We are stardust...lightly toasted in a heavy bottomed pan
March 3, 2013 4:38 AM   Subscribe

You got your cuisine in my astrophysics; no, you got your astrophysics in my cuisine: Neil deGrasse Tyson interviews Anthony Bourdain. (SYTL)
posted by digitalprimate (16 comments total) 24 users marked this as a favorite
I did not know NdGT had a show like this. Many thanks! I will be subscribing to the podcast shortly.

Did anyone catch Bourdain's guest-voice on Archer this week? He basically pimps Gordon Ramsay. Lots of fun.
posted by Thorzdad at 5:02 AM on March 3, 2013 [1 favorite]

There was something about this that really bugged me until I thought about it. Really, to someone with an education in food microbiology Neil deGrasse Tyson clearly has very little idea what he is talking about with regards to nutrition or zoonosis, . He is just a profoundly smart guy with a borad knowledge of physics, math, and clearly some chemistry who is conspicuously fascinated by these topics interviewing people who do know about them - and then I realized it was actually amazingly cool.
posted by Blasdelb at 5:40 AM on March 3, 2013 [1 favorite]

Neil deGrasse Tyson interviews Anthony Bourdain

I know people who will ship this OTP with AU RPS.

(I really do, but also Elizardbits is MIA and I wanted to tribute).
posted by Mezentian at 6:23 AM on March 3, 2013 [3 favorites]

Hah, I thought from the title that this would be a link to Christopher Jonassen's photographs of the bottoms of frying pans, which look like the surfaces of moons.
posted by bewilderbeast at 7:34 AM on March 3, 2013 [2 favorites]

Forget, for a moment, that NdGT is interviewing Bourdain (which is a bit surreal), and contemplate that NdGT's co-host is this guy.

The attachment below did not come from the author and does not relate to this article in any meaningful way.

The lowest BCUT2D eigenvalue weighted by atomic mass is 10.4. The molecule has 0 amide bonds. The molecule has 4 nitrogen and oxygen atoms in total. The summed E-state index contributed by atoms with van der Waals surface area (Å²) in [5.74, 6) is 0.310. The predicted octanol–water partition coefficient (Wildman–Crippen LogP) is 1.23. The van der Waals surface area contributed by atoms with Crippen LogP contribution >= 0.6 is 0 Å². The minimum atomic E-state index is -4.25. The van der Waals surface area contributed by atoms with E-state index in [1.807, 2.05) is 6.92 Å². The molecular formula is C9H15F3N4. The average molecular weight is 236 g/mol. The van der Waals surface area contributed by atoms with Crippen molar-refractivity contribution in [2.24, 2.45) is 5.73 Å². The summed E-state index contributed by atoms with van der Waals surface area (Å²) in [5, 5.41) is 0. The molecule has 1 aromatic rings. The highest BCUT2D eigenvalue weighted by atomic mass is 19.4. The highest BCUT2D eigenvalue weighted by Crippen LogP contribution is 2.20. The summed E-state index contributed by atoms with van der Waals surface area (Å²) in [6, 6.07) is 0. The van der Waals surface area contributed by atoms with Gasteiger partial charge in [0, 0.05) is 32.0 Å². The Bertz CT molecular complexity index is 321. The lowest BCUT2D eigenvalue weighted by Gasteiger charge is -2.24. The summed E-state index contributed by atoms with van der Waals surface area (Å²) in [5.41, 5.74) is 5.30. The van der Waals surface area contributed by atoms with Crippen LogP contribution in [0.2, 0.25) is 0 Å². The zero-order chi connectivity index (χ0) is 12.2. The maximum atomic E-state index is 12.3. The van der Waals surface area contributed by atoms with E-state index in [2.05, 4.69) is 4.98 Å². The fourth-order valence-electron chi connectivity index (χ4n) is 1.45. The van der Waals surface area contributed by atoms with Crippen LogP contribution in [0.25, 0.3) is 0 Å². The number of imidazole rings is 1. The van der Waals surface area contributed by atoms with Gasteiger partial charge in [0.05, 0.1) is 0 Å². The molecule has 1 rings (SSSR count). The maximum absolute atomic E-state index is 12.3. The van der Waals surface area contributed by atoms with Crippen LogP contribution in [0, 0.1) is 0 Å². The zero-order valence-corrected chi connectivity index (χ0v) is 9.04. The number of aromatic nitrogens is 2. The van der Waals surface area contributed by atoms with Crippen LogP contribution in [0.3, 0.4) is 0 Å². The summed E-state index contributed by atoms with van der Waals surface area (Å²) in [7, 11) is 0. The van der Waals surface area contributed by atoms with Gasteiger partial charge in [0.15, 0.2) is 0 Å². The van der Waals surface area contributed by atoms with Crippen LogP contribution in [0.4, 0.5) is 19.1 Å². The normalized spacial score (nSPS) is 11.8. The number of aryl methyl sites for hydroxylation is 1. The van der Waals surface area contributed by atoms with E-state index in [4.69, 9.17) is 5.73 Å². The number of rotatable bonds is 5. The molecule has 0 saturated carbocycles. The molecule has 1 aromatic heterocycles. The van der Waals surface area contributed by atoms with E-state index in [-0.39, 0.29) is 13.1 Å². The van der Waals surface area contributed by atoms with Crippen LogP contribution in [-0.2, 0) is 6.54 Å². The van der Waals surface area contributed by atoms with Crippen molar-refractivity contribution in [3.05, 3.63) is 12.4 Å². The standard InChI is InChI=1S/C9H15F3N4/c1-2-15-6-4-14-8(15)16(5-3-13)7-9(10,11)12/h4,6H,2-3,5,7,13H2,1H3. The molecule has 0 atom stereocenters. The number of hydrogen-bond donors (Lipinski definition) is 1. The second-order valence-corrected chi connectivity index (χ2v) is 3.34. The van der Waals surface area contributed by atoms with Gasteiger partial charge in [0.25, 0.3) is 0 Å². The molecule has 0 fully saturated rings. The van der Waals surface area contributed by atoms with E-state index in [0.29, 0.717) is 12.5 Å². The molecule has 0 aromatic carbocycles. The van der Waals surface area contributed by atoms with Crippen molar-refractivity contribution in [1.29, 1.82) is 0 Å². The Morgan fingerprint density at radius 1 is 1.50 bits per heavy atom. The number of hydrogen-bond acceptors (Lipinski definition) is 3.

posted by Hypnotic Chick at 7:53 AM on March 3, 2013

I know people who will ship this OTP with AU RPS.

I'm not sure if I should be excited or appalled that I can totally understand this.
posted by zombieflanders at 8:28 AM on March 3, 2013

It was hard for me to ignore the behavior of Tyson and his co-host toward the nutrition professor. Especially in the first section, she couldn't finish a single damn sentence without one of them just casually overriding her with whatever thought happened to bubble up in their head at the moment. She took that rudeness far more calmly than I would have.
posted by Greg_Ace at 10:17 AM on March 3, 2013

Buuuhh. I closed this before I heard Mr. Bourdain's reply to the first question. I need to drink another cup of coffee before I try again.

NdGT comes off like a total fucking ass. He's an academic who has NEVER HEARD of Nutrition being an academic field? His intro of Anthony Bourdain sounds like he asked staff to come up with someone GOOD to interview and they picked THIS guy...who he's never heard of...and he just now bothered to read this two-sentence description for the first time. Okay, on to the interview: "So, Anthony, what's up with those gross people who like to eat bugs?"
posted by desuetude at 11:10 AM on March 3, 2013

I hear what you're saying desuetude, but (for me at least) getting past objections to the presentation was worth it because Bourdain gave some pretty interesting answers.
posted by Greg_Ace at 11:57 AM on March 3, 2013

I love NdGT, but I want to fucking *be* Anthony Bourdain. I've considered the eventual possibilities and probabilities and if I,like, lost my job and my family left me and I was living in my van, one of the more likely scenarios is that I'd end up in NYC parked outside his apartment waiting for him to come out and try to invent ways to become his best bud. It's not stalking, because I think he'd really like hanging out with me and we'd have all kinds of cool adventures.

But yeah, two really smart and interesting people who should be having a more interesting conversation than this. I suppose there's very little crossover in their respective fields.
posted by Slarty Bartfast at 12:33 PM on March 3, 2013 [1 favorite]

"Once you cross that border ... you're someplace special."

True in many contexts, Mr. Bourdain.
posted by Mister Moofoo at 1:05 PM on March 3, 2013

I am willing to excuse NdGT's obvious lack of knowledge about food, because I love him so. I think he asks questions that are broad enough to let Bourdain come up with inevitably interesting answers, even if some of NdGT's asides about "nasty" foods come off a little juvenile.